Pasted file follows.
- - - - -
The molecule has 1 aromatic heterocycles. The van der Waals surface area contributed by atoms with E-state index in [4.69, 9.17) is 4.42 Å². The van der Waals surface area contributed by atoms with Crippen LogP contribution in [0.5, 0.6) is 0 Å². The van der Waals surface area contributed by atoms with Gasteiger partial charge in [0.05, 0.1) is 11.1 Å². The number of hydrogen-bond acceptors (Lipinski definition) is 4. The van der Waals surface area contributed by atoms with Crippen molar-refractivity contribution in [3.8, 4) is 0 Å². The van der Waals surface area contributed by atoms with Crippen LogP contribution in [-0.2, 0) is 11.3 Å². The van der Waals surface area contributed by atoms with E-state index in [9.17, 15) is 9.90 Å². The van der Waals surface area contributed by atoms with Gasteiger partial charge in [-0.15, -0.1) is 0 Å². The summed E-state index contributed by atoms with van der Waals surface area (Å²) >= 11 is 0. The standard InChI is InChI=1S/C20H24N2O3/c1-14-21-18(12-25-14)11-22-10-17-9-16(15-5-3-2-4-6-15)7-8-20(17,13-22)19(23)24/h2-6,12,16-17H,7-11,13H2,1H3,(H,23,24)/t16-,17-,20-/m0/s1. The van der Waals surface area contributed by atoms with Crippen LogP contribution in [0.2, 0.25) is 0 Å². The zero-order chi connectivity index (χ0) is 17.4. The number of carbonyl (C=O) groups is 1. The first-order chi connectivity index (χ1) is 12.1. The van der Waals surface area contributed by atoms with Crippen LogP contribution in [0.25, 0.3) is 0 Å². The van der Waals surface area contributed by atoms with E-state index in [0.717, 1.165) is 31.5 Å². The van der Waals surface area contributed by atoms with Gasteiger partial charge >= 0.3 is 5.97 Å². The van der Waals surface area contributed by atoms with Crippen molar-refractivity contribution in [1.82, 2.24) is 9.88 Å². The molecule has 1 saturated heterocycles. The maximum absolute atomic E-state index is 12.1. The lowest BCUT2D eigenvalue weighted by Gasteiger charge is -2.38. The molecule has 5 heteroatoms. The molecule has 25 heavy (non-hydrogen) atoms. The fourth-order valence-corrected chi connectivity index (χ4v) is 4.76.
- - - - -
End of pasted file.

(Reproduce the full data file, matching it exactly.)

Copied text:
The molecule has 1 aromatic heterocycles. The van der Waals surface area contributed by atoms with E-state index in [4.69, 9.17) is 4.42 Å². The van der Waals surface area contributed by atoms with Crippen LogP contribution in [0.5, 0.6) is 0 Å². The van der Waals surface area contributed by atoms with Gasteiger partial charge in [0.05, 0.1) is 11.1 Å². The number of hydrogen-bond acceptors (Lipinski definition) is 4. The van der Waals surface area contributed by atoms with Crippen molar-refractivity contribution in [3.8, 4) is 0 Å². The van der Waals surface area contributed by atoms with Crippen LogP contribution in [-0.2, 0) is 11.3 Å². The van der Waals surface area contributed by atoms with E-state index in [9.17, 15) is 9.90 Å². The van der Waals surface area contributed by atoms with Gasteiger partial charge in [-0.15, -0.1) is 0 Å². The summed E-state index contributed by atoms with van der Waals surface area (Å²) >= 11 is 0. The standard InChI is InChI=1S/C20H24N2O3/c1-14-21-18(12-25-14)11-22-10-17-9-16(15-5-3-2-4-6-15)7-8-20(17,13-22)19(23)24/h2-6,12,16-17H,7-11,13H2,1H3,(H,23,24)/t16-,17-,20-/m0/s1. The van der Waals surface area contributed by atoms with Crippen LogP contribution in [0.2, 0.25) is 0 Å². The zero-order chi connectivity index (χ0) is 17.4. The number of carbonyl (C=O) groups is 1. The first-order chi connectivity index (χ1) is 12.1. The van der Waals surface area contributed by atoms with Crippen LogP contribution in [0.25, 0.3) is 0 Å². The van der Waals surface area contributed by atoms with E-state index in [0.717, 1.165) is 31.5 Å². The van der Waals surface area contributed by atoms with Gasteiger partial charge >= 0.3 is 5.97 Å². The van der Waals surface area contributed by atoms with Crippen molar-refractivity contribution in [1.82, 2.24) is 9.88 Å². The molecule has 1 saturated heterocycles. The maximum absolute atomic E-state index is 12.1. The lowest BCUT2D eigenvalue weighted by Gasteiger charge is -2.38. The molecule has 5 heteroatoms. The molecule has 25 heavy (non-hydrogen) atoms. The fourth-order valence-corrected chi connectivity index (χ4v) is 4.76.